QPR is a nation-wide organization that aims to reduce suicidal behaviors by providing practical suicide prevention training.
Brad Stewart, director of the TCU Wellness Center, said TCU has been participating in QPR training for the last five years.
The QPR website defines gatekeepers as people “in a position to recognize a crisis and the warning signs that someone may be contemplating suicide.”
Over 243 students at TCU reported having suicidal thoughts in 2016-2017. This number is twice as high as it was in 2014, according to the Health and Wellness Center.
Andrew Nash, a hall director for TCU’s campus apartments and certified QPR instructor, said QPR training teaches gatekeepers how seemingly minor actions can prevent the worst.
“Saving a life can be as simple as asking somebody how they’re doing and having a real conversation about that,” Nash said. “QPR training empowers all of us to make a difference in the world.”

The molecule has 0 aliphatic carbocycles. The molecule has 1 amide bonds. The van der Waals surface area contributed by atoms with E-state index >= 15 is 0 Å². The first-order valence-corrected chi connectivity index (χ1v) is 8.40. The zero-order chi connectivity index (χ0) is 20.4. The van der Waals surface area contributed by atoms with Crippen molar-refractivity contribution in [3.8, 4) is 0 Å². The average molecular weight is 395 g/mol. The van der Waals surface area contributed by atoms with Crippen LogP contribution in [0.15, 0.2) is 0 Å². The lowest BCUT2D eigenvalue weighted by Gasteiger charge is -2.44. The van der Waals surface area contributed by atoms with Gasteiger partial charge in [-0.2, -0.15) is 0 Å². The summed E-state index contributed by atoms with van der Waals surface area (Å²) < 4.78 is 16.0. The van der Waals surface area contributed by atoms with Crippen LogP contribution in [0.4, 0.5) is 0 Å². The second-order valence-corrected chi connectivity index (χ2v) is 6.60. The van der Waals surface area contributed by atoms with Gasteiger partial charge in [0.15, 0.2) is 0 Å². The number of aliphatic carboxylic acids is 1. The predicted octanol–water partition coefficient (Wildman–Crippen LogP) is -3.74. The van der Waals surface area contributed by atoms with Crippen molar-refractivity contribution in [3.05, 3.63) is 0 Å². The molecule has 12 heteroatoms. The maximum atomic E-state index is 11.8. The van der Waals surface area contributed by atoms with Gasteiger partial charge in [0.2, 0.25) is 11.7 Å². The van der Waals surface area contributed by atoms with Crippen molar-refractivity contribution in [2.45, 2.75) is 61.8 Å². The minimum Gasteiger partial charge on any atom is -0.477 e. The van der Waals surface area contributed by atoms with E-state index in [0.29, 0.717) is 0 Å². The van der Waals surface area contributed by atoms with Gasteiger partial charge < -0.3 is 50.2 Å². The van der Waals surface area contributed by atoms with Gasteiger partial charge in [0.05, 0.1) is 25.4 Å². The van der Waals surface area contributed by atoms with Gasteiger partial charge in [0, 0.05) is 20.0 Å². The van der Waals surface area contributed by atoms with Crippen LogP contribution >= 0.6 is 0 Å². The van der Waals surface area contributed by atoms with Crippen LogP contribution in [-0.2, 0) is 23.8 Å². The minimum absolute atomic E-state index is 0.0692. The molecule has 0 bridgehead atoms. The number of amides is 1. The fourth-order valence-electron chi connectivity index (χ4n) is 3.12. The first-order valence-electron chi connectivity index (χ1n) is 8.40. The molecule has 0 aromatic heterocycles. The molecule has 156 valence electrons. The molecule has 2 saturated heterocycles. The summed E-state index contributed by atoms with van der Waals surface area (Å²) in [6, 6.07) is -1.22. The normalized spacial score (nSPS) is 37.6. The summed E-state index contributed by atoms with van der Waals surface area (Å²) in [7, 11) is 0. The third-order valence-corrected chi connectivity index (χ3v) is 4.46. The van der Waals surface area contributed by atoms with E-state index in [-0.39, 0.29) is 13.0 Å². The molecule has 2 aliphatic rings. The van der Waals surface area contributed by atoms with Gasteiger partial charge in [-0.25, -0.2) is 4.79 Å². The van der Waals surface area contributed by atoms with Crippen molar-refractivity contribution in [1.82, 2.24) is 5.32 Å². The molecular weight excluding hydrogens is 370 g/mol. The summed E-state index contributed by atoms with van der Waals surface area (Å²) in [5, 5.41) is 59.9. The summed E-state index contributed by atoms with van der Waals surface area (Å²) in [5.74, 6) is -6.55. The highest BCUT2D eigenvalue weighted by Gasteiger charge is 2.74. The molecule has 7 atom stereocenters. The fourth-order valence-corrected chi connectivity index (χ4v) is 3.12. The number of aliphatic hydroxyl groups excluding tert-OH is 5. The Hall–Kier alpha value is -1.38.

As one of the certified instructors, Nash is able to certify and train others on suicide prevention.
There are three official steps for suicide prevention: Questioning the individual’s desire or intent regarding suicide, persuading the person to seek help and referring the person to appropriate resources.
QPR training is mandatory for many student leadership positions such as RA, CRA and First-Year Experience staff. Stewart said he wants to expand this reach further.
“We want to provide everyone at TCU the information and skills needed to identify warning signs of depression and suicide,” Stewart said.
If you or anyone you know is experiencing depression or thoughts of suicide, call the TCU hotline at 817-257-7233. More information can also be found on the TCU mental health and counseling website.